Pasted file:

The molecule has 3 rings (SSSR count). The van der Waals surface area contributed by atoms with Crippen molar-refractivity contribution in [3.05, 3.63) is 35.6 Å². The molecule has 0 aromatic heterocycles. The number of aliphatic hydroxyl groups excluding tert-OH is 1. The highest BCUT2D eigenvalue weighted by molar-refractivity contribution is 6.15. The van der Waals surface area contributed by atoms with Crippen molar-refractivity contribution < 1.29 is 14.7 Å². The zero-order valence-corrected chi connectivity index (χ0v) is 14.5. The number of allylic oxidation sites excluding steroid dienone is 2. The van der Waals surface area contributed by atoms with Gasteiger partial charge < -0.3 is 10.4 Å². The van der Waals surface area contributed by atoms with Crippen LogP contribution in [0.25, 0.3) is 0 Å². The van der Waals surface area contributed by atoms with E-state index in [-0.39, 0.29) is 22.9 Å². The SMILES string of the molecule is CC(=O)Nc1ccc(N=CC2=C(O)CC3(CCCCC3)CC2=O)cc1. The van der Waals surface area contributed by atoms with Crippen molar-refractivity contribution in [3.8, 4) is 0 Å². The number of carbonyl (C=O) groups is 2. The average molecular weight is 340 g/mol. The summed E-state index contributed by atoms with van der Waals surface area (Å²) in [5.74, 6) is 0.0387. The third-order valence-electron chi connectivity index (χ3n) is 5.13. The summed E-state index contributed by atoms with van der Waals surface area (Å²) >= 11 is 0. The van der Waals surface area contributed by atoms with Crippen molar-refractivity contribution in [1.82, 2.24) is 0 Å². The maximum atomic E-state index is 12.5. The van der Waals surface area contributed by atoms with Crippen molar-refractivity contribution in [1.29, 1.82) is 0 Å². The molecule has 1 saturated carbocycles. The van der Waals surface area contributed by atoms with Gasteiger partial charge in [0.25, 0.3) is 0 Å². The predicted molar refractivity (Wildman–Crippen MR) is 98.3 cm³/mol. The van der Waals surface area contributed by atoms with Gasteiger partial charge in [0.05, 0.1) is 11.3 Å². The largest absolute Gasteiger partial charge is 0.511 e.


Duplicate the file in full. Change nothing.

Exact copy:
The molecule has 3 rings (SSSR count). The van der Waals surface area contributed by atoms with Crippen molar-refractivity contribution in [3.05, 3.63) is 35.6 Å². The molecule has 0 aromatic heterocycles. The number of aliphatic hydroxyl groups excluding tert-OH is 1. The highest BCUT2D eigenvalue weighted by molar-refractivity contribution is 6.15. The van der Waals surface area contributed by atoms with Crippen molar-refractivity contribution < 1.29 is 14.7 Å². The zero-order valence-corrected chi connectivity index (χ0v) is 14.5. The number of allylic oxidation sites excluding steroid dienone is 2. The van der Waals surface area contributed by atoms with Gasteiger partial charge < -0.3 is 10.4 Å². The van der Waals surface area contributed by atoms with Crippen LogP contribution in [0.25, 0.3) is 0 Å². The van der Waals surface area contributed by atoms with E-state index in [-0.39, 0.29) is 22.9 Å². The SMILES string of the molecule is CC(=O)Nc1ccc(N=CC2=C(O)CC3(CCCCC3)CC2=O)cc1. The van der Waals surface area contributed by atoms with Crippen molar-refractivity contribution in [3.8, 4) is 0 Å². The number of carbonyl (C=O) groups is 2. The average molecular weight is 340 g/mol. The summed E-state index contributed by atoms with van der Waals surface area (Å²) in [5.74, 6) is 0.0387. The third-order valence-electron chi connectivity index (χ3n) is 5.13. The summed E-state index contributed by atoms with van der Waals surface area (Å²) >= 11 is 0. The van der Waals surface area contributed by atoms with Crippen molar-refractivity contribution in [1.82, 2.24) is 0 Å². The maximum atomic E-state index is 12.5. The van der Waals surface area contributed by atoms with Crippen molar-refractivity contribution in [1.29, 1.82) is 0 Å². The molecule has 1 saturated carbocycles. The van der Waals surface area contributed by atoms with Gasteiger partial charge in [0.25, 0.3) is 0 Å². The predicted molar refractivity (Wildman–Crippen MR) is 98.3 cm³/mol. The van der Waals surface area contributed by atoms with Gasteiger partial charge in [0.05, 0.1) is 11.3 Å². The largest absolute Gasteiger partial charge is 0.511 e.